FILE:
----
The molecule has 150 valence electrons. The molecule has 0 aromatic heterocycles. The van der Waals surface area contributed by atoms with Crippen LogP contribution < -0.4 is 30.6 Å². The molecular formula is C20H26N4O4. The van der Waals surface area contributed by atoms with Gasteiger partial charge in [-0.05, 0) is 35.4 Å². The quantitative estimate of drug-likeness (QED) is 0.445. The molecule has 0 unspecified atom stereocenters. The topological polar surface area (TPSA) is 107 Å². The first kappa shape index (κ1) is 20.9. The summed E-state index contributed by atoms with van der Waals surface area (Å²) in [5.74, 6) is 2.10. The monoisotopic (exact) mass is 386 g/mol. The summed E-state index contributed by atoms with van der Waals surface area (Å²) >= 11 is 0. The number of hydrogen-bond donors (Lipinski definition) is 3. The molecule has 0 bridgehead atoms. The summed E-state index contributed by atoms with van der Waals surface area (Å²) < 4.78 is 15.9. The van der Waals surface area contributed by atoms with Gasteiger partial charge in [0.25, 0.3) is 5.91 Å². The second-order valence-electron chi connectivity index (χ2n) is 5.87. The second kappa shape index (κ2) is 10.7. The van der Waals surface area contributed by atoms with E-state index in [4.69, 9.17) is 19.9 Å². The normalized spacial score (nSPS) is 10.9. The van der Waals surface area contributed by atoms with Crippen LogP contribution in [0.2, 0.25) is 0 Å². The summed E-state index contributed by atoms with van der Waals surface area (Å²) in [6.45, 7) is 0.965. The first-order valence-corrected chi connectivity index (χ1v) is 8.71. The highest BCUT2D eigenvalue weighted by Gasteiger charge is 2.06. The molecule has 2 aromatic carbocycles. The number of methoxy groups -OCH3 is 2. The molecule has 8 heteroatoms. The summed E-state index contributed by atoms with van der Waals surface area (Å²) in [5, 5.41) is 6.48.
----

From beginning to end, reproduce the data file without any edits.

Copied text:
The molecule has 150 valence electrons. The molecule has 0 aromatic heterocycles. The van der Waals surface area contributed by atoms with Crippen LogP contribution < -0.4 is 30.6 Å². The molecular formula is C20H26N4O4. The van der Waals surface area contributed by atoms with Gasteiger partial charge in [-0.05, 0) is 35.4 Å². The quantitative estimate of drug-likeness (QED) is 0.445. The molecule has 0 unspecified atom stereocenters. The topological polar surface area (TPSA) is 107 Å². The first kappa shape index (κ1) is 20.9. The summed E-state index contributed by atoms with van der Waals surface area (Å²) in [5.74, 6) is 2.10. The monoisotopic (exact) mass is 386 g/mol. The summed E-state index contributed by atoms with van der Waals surface area (Å²) >= 11 is 0. The number of hydrogen-bond donors (Lipinski definition) is 3. The molecule has 0 bridgehead atoms. The summed E-state index contributed by atoms with van der Waals surface area (Å²) < 4.78 is 15.9. The van der Waals surface area contributed by atoms with Gasteiger partial charge in [0.25, 0.3) is 5.91 Å². The second-order valence-electron chi connectivity index (χ2n) is 5.87. The second kappa shape index (κ2) is 10.7. The van der Waals surface area contributed by atoms with E-state index in [4.69, 9.17) is 19.9 Å². The normalized spacial score (nSPS) is 10.9. The van der Waals surface area contributed by atoms with Crippen LogP contribution in [0.2, 0.25) is 0 Å². The summed E-state index contributed by atoms with van der Waals surface area (Å²) in [6.45, 7) is 0.965. The first-order valence-corrected chi connectivity index (χ1v) is 8.71. The highest BCUT2D eigenvalue weighted by Gasteiger charge is 2.06. The molecule has 2 aromatic carbocycles. The number of methoxy groups -OCH3 is 2. The molecule has 8 heteroatoms. The summed E-state index contributed by atoms with van der Waals surface area (Å²) in [5, 5.41) is 6.48.